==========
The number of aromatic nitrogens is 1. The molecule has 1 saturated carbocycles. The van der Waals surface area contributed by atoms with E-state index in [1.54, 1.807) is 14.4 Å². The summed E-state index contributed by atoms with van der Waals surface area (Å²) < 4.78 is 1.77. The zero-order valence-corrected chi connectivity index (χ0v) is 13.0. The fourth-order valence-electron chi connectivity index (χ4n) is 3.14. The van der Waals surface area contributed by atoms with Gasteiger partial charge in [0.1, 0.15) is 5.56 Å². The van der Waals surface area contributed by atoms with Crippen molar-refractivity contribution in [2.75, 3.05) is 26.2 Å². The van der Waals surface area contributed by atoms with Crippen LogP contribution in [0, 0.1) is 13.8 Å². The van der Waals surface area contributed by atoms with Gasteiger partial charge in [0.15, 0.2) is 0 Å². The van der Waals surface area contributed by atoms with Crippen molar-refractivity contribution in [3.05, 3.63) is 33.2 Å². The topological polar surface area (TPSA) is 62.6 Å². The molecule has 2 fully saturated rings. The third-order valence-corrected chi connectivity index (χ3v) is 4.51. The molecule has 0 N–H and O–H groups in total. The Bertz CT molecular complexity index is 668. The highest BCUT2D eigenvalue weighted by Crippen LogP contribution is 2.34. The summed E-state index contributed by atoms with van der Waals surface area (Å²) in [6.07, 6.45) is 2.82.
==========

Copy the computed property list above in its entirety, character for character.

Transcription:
The number of aromatic nitrogens is 1. The molecule has 1 saturated carbocycles. The van der Waals surface area contributed by atoms with E-state index in [1.54, 1.807) is 14.4 Å². The summed E-state index contributed by atoms with van der Waals surface area (Å²) < 4.78 is 1.77. The zero-order valence-corrected chi connectivity index (χ0v) is 13.0. The fourth-order valence-electron chi connectivity index (χ4n) is 3.14. The van der Waals surface area contributed by atoms with Gasteiger partial charge in [0.1, 0.15) is 5.56 Å². The van der Waals surface area contributed by atoms with Crippen molar-refractivity contribution in [2.75, 3.05) is 26.2 Å². The van der Waals surface area contributed by atoms with Crippen LogP contribution in [0, 0.1) is 13.8 Å². The van der Waals surface area contributed by atoms with Gasteiger partial charge in [0.15, 0.2) is 0 Å². The van der Waals surface area contributed by atoms with Crippen molar-refractivity contribution in [3.05, 3.63) is 33.2 Å². The topological polar surface area (TPSA) is 62.6 Å². The molecule has 2 fully saturated rings. The third-order valence-corrected chi connectivity index (χ3v) is 4.51. The molecule has 0 N–H and O–H groups in total. The Bertz CT molecular complexity index is 668. The highest BCUT2D eigenvalue weighted by Crippen LogP contribution is 2.34. The summed E-state index contributed by atoms with van der Waals surface area (Å²) in [6.07, 6.45) is 2.82.